A sailor assigned to the U.S. Navy’s Maritime Expeditionary Force (MESF) engages a simulated suicide boat with an M240 in training.
The majority of Americans were introduced to the suicide boat bomb, or “waterborne improvised explosive device” (WBIED) in homeland security lexicon, when the USS Cole was bombed in October 2000. That attack was not the first or last to use a vessel fitted with explosives, however, and the tactic has been used continually by multiple terrorist organizations. Perfected in Sri Lanka by the Sea Tigers, a wing of the Liberation Tigers of Tamil Eelam, a terrorist group, the vessels and their deadly payloads were first designed with artillery shells fitted onto the bows of small fiberglass boats. Using a push-button detonator or protruding contact horns designed to function as a pressure switch when ramming, the explosions and shrapnel from these craft have killed over 200 sailors and civilians on targets ranging from warships to aid vessels since the rebels first used them in 1990 against a naval patrol in the island’s port of Tincomalee.
As the rebels advanced their cause, they also gained access to better weapons, including high-explosive charges and directional anti-personnel mines that they packed into their suicide craft along with ball bearings to increase fragmentation effect. With lessons learned from the Sea Tigers, other terrorist groups, including the Palestinian-based Fatah, Hamas and PFLP, and Al Qaeda and its subordinate networks throughout the Middle East, have adopted the tactic. Primarily using high-explosive charges, sometimes to detonate larger payloads of ammonium nitrate fertilizer, the latest boat bombs carry hundreds of pounds of explosives that can tear holes through even the largest ships.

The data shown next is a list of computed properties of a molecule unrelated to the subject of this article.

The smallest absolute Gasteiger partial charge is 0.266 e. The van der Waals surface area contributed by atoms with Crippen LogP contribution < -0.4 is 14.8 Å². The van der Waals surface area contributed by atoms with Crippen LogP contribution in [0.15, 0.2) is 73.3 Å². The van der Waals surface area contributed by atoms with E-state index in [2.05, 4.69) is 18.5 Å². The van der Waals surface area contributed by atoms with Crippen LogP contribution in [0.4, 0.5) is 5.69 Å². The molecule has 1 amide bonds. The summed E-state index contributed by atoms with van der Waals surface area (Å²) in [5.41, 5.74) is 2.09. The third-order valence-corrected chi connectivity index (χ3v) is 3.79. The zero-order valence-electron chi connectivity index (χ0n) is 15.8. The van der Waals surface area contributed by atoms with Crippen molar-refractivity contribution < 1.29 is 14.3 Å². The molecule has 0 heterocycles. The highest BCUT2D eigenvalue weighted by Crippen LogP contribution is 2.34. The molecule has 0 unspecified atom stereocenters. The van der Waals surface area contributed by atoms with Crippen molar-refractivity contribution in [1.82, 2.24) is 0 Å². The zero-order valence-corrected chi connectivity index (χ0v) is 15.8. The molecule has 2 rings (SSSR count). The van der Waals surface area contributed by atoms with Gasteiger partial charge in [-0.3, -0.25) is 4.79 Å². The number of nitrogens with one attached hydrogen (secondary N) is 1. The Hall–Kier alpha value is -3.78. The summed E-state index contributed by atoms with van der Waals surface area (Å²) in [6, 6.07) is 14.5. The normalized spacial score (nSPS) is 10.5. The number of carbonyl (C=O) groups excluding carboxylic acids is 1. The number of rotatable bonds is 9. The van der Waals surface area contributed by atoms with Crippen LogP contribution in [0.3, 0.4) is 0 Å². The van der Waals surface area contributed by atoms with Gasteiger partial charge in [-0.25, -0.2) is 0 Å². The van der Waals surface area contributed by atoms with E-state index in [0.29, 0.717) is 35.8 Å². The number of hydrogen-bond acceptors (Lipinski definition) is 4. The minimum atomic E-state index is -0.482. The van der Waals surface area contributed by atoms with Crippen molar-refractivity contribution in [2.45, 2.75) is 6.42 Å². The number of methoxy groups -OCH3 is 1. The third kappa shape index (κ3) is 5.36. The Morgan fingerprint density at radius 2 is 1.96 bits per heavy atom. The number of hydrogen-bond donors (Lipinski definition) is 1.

Detecting Sea Threats
Detecting these vessels is a near-impossible task once they have left their dock or trailer for open water. The only indicators that can be expected are minor abnormalities not easily observed unless close aboard. Although small craft are the preferred carrier for a waterborne bomb, larger ships are capable of serving in this capacity, as demonstrated by Palestinian terrorists who rigged 6 tons of TNT to the keel of a commercial freighter in a failed attempt to attack a crowded Israeli beach.
A sailor assigned to the U.S. Navy’s Maritime Expeditionary Force (MESF) engages a simulated…
by Tactical-Life.com / Nov 1, 2011